The UK government’s twelfth annual Digital Carbon Footprint reporting cycle has just wrapped up. The news is not good – even if the transparency about this fact is welcome.
The annual report is delivered by a team at the Department for Environment, Food and Rural Affairs (Defra)
Adam Turner, Head of Digital Sustainability at Defra, said on LinkedIn: “We cover over 47 Departments, Agencies and Bodies, 650,000 end-users [and] billions of annual spend. We calculate Scopes 1, 2, and 3 for all devices, hardware, network kit and servers and the services we consume like Cloud hosting. Guess what… we are consuming more,” he posted: “More Carbon, More Cost.
"As consumers we all need to look at that consumption and usage data as our baseline... and then design and deliver more efficient digital systems and services."
“It is easy to get distracted by market-based claims and dubious carbon offsetting schemes, but this boils down to who we procure with and what we design and deliver. The more we digitise in the name of sustainability, the more we consume.”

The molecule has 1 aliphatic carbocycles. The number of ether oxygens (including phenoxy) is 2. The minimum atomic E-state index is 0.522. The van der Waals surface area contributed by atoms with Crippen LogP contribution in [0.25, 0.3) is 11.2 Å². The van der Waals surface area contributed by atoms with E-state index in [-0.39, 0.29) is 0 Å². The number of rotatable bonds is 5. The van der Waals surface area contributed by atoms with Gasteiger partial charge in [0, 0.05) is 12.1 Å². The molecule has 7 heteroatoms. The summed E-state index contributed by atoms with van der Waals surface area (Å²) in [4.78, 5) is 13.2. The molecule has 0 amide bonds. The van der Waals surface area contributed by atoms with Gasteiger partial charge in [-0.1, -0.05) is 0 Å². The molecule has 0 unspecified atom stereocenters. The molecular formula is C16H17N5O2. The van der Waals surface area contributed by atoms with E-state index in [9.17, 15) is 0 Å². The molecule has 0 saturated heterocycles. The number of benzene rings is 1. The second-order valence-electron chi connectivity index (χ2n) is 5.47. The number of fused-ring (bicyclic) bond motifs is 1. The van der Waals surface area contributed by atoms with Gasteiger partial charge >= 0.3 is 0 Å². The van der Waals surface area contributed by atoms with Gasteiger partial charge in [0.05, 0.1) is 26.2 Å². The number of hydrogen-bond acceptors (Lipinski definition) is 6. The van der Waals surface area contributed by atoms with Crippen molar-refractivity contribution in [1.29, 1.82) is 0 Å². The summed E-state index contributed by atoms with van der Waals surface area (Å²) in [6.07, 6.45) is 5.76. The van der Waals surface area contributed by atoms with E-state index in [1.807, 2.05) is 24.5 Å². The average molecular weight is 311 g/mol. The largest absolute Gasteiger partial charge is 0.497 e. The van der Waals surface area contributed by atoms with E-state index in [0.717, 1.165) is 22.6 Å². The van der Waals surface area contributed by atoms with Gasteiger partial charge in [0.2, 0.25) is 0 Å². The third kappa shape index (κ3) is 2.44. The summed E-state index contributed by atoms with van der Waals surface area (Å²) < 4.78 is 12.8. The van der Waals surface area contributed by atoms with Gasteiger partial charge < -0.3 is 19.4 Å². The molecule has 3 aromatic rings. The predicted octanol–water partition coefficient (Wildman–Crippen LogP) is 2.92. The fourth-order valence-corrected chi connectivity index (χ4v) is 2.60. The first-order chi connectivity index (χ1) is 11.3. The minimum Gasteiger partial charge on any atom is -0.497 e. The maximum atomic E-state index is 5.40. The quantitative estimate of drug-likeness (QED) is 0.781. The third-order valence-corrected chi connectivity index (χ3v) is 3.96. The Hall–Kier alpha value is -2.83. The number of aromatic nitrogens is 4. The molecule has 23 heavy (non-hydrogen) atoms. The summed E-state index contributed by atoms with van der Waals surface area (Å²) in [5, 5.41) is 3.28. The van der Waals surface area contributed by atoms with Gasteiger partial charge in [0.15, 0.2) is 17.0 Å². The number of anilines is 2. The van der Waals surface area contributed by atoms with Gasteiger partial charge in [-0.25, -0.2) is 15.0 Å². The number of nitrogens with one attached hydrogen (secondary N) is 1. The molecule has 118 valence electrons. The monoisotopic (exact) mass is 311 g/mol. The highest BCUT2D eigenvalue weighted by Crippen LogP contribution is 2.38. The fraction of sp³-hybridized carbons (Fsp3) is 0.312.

Turner emphasised to CSO Futures that “We do not get to net zero by default.”
“Sustainability is a central skill for anyone working in digital/data.”
He added: “[we] need to design, deliver/manage digital services optimally to reduce carbon and remove waste from the system (ie.erroneous or legacy data)... you don't get greener by just pushing everything onto cloud for instance.”
“We have to be open. This boils down to skills in the sector and transparency from the suppliers, neither of which are anywhere near where they need to be. My data is also a massive under reporting because much of the scope 3 is estimates.and where quality data isn't available we have chosen not to include it. It is complex as we are talking end-user devices, network kit, masts, hubs, servers, cloud and then all the million of kgs of e-waste in UK gov alone.”
(Last year’s report also notes that the UK government disposed of over two million kilograms of IT assets in 2021 alone; 601,070 kilograms up year-on-year – although only a small proportion went to landfill, with much re-used or recycled.)